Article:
Imagine that you have a disease. It’s a disease you’ve had your whole life, and it haunts you every single day. It affects your breathing, your digestion, and it may even make you infertile. And there’s a good chance that it will take your life before the age of 40, because until recently there was no truly effective method for addressing it.
Well, that prognosis is changing.
It took nearly 22 years, but it's finally here: a drug that treats an underlying cause of cystic fibrosis.
One Step Further in the Fight
Previously, all other drugs for CF were used solely to treat the symptoms, not the causes. The Food and Drug Administration (FDA) approved the drug, called Kalydeco, nearly three months earlier than expected.
The drug, which is manufactured by a company called Vertex Pharmaceuticals, successfully counters the effect of one specific mutation in a gene that causes some cystic fibrosis cases in the United States. While this gene only causes about four percent (or around 1,200) CF cases, it is a significant breakthrough in the medical industry because again, until its release, the only drugs available for cystic fibrosis only treated symptoms.
The Price of Life
The price of treating cystic fibrosis can be expensive, however. The new drug is estimated to cost a patient around $294,000 a year. This may seem astronomical and unrealistic; however the price is very similar to other medications that treat extremely rare diseases. In order to help patients receive the drug without entering lifelong debt, Vertex Pharmaceuticals has stated that it would implement various programs that could assist patients in paying for the drug, or maybe even let them obtain it for free with no strings attached.
What Exactly is Cystic Fibrosis?
Cystic fibrosis is a hereditary disease that can be passed on through generations and causes thick, sticky mucus to build up in the lings, digestive tract, and other areas of the body. Because of its interference with the breathing and digestion processes, cystic fibrosis can be life threatening.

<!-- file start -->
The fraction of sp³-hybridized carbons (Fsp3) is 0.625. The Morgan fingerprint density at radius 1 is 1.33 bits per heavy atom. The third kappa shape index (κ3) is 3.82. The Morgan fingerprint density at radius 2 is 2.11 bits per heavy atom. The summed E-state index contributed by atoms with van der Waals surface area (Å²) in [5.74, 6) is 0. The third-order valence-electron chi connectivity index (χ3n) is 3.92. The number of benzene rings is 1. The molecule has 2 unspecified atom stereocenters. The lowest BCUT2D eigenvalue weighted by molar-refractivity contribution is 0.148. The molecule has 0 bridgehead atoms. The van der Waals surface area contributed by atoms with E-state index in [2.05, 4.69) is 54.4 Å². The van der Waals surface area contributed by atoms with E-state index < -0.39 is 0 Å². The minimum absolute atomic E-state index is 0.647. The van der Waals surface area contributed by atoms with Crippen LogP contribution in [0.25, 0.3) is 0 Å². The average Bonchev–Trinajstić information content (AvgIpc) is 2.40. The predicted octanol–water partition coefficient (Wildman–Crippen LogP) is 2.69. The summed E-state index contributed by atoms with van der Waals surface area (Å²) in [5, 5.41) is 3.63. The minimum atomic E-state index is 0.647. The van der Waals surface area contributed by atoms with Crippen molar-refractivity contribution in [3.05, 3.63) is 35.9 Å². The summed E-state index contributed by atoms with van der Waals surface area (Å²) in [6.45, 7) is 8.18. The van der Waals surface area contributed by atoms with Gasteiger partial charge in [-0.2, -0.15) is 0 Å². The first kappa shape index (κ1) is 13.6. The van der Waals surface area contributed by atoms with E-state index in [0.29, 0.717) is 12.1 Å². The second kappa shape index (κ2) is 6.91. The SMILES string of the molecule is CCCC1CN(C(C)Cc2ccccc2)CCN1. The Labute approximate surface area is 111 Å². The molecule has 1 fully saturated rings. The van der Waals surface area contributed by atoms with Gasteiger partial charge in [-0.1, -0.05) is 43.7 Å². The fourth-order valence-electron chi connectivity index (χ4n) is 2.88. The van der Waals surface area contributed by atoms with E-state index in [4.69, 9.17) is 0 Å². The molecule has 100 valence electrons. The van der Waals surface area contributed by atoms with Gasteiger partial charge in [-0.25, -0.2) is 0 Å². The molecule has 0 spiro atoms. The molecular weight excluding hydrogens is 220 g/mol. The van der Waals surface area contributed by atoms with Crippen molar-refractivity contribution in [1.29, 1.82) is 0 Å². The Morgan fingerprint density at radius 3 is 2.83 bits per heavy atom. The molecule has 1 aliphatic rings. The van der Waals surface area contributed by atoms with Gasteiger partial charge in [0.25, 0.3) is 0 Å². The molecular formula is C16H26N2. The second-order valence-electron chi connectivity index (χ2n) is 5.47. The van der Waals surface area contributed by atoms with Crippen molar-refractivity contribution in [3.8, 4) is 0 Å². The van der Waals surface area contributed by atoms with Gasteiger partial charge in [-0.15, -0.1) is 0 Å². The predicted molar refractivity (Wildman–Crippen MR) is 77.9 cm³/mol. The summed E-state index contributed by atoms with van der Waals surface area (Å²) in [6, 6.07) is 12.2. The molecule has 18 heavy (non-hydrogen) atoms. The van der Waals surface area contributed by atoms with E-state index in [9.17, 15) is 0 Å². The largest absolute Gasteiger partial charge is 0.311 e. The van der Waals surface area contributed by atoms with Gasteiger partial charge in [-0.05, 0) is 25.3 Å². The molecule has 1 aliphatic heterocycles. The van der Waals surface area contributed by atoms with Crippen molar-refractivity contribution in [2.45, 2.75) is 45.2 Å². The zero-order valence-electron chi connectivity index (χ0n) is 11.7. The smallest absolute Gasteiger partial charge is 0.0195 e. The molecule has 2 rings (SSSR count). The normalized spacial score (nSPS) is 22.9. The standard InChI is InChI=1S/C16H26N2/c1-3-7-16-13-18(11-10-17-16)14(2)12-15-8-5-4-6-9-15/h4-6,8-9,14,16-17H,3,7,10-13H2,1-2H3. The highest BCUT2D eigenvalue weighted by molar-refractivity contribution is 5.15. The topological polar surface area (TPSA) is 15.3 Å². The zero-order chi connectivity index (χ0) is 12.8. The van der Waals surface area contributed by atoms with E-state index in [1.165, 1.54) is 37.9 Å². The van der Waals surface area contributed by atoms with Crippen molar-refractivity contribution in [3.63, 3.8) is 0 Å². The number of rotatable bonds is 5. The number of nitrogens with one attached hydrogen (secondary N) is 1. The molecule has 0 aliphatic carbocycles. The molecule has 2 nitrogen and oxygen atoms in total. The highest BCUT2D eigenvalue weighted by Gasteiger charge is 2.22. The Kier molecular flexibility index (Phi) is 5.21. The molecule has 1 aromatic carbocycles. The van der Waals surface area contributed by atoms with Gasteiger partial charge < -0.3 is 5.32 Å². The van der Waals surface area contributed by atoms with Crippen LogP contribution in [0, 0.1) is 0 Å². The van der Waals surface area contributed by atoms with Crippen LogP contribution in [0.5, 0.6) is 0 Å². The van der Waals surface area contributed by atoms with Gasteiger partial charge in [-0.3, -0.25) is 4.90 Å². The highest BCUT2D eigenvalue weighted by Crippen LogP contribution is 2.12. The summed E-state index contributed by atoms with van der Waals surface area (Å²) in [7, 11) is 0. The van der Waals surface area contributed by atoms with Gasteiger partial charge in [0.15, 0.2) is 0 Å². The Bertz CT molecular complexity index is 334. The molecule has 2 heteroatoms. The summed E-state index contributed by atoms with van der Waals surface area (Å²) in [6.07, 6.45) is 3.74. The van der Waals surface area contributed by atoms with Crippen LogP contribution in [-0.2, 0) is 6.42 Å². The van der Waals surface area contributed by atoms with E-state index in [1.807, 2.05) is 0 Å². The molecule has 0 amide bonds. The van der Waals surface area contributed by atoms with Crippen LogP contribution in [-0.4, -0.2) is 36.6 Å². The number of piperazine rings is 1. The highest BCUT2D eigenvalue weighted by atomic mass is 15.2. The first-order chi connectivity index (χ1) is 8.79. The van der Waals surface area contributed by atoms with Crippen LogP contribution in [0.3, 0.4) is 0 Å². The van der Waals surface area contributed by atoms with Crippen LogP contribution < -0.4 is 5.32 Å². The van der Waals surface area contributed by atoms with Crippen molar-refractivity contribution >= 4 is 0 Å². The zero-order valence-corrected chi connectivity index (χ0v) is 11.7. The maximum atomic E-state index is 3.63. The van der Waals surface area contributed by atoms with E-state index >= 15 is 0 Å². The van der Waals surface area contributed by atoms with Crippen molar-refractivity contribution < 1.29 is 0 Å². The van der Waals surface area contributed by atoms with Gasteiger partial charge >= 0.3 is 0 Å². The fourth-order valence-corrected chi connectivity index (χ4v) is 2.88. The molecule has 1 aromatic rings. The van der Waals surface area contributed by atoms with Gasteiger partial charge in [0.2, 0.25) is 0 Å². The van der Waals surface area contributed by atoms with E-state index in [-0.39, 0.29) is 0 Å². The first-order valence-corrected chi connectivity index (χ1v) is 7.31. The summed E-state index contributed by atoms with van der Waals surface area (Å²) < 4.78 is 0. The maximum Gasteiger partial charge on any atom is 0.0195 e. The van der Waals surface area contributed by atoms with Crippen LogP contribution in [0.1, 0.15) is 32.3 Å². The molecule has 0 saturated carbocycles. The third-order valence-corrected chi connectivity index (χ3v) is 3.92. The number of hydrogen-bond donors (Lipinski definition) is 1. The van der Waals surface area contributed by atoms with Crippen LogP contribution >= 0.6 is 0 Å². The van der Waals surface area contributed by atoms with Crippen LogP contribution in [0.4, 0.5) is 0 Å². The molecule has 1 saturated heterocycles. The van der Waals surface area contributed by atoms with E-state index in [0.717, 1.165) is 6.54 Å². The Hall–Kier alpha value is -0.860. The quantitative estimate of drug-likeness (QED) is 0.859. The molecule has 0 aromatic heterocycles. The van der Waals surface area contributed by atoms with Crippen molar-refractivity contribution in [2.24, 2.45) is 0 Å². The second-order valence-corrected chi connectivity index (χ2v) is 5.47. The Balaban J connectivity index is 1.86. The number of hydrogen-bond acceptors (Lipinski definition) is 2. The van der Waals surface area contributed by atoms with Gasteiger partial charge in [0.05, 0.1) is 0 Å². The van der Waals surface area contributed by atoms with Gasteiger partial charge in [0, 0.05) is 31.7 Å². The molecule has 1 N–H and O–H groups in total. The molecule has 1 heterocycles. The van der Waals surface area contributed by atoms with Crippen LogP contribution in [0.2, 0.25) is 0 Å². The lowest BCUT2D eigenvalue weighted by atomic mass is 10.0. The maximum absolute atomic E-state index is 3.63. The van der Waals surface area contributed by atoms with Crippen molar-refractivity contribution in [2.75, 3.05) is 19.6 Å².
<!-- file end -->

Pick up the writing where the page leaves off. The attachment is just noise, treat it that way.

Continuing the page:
Even though millions of Americans carry the defective CF gene, only around 30,000 of them are actually affected by it. This is because in order to develop cystic fibrosis, one must inherit a defective CF gene from each parent. It tends to target Caucasians the most, and is considered to be the most common deadly inherited disease among American Caucasians, especially those with Northern or Central European descent.
Usually, cystic fibrosis is diagnosed in children before they reach the age of two, though in milder cases may not be detected until the child reaches age 18 or older. Some of the symptoms include slowed growth, salty skin, lack of bowel movements within the first few days of life, and delayed weight gain throughout childhood. Other symptoms may include a distended (bloated) stomach, foul smelling stools that are pale, and severe, persistent coughing. If a male has CF, there is a high chance that he will become infertile.
Blood tests are available that serve to detect the existence of the cystic fibrosis gene. Because of the wide assortment of powerful drugs intended to reduce the severity of symptoms associated with CF, many patients can go on living their lives relatively normal . . . unless they are suffering from a severe case of the genetic disease.
With the introduction of this new drug, which has received a blessing from the FDA, we are taking a step in the right direction: targeting the root cause of cystic fibrosis rather than just the symptoms.